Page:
Emergency Care For You

Health Tips

Children With Special Health Care Needs

Parents whose children have special health care needs already have a lot to cope with. Care of children with chronic medical illnesses or disabilities especially can be difficult in a medical emergency.

To make sure that vital information about a child's medical condition is available in an emergency, the American College of Emergency Physicians (ACEP) and the American Academy of Pediatrics (AAP) have developed a new "Emergency Information Form for Children With Special Health Care Needs." The form contains important medical information, such as relevant medical history, critical actions to avoid, life-saving maneuvers or interventions, and allergies and medications/foods to avoid.

"This form will help ensure that every child's medical needs are quickly identified in an emergency situation," said Dr. Al Sacchetti of the American College of Emergency Physicians. "Parents can ask their physician to complete the form and take it with them when they need to go to the emergency department — or register it with MedicAlert®."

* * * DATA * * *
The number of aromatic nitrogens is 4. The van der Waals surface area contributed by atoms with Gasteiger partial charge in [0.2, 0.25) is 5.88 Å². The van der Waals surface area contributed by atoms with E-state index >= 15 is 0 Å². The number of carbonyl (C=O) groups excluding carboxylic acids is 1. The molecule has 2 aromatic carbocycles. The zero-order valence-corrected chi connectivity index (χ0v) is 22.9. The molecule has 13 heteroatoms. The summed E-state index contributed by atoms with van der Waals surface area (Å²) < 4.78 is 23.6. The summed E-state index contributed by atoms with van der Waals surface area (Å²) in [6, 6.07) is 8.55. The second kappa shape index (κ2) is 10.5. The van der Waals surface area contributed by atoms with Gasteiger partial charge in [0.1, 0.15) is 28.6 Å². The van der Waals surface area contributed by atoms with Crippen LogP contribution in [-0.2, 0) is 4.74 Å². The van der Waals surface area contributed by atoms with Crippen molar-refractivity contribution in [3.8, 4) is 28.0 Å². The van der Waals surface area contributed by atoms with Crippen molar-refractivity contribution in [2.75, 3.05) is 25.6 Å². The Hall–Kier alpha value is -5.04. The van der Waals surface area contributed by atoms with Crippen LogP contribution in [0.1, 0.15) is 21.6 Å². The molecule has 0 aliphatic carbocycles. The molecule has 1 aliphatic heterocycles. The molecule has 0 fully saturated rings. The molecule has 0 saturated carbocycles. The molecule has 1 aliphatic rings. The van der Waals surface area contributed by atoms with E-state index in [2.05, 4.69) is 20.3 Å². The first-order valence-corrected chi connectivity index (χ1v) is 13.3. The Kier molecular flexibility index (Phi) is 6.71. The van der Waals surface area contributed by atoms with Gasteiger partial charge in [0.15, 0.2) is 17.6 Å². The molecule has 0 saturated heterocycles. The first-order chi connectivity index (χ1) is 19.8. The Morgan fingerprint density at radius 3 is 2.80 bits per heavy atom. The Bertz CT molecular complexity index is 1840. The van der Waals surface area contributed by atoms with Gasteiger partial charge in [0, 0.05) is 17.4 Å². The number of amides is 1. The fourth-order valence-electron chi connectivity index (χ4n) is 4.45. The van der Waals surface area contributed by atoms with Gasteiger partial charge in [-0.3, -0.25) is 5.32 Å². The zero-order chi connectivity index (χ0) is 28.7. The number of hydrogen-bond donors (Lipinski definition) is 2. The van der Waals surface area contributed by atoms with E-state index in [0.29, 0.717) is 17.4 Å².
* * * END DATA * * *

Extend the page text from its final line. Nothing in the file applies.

Approximately 10.2 million, (which represents 15% of all U.S. children according to the Maternal and Child Health Bureau (HRSA), in the United States) have special health care needs, including cerebral palsy, spina bifida, asthma, hemophilia, autism, diabetes, and various genetic disorders. Almost every one of them is taken care of at home by their families.

"These children are at a disadvantage in the health care system, because important medical information may not be evident to a physician who has no prior experience with the child," added Dr. Sacchetti. "The problem is exacerbated by the fact that nearly 11 million children are uninsured in the United States. This means many children don't get adequate medical care until symptoms become acute, or they may get medical care from a variety of sources that don't communicate with each other."

The form can be obtained from ACEP's website and can be registered through MedicAlert® by calling 1-800-ID-ALERT (432-5378). It should be provided to all caregivers of children, such as babysitters, teachers, and school nurses.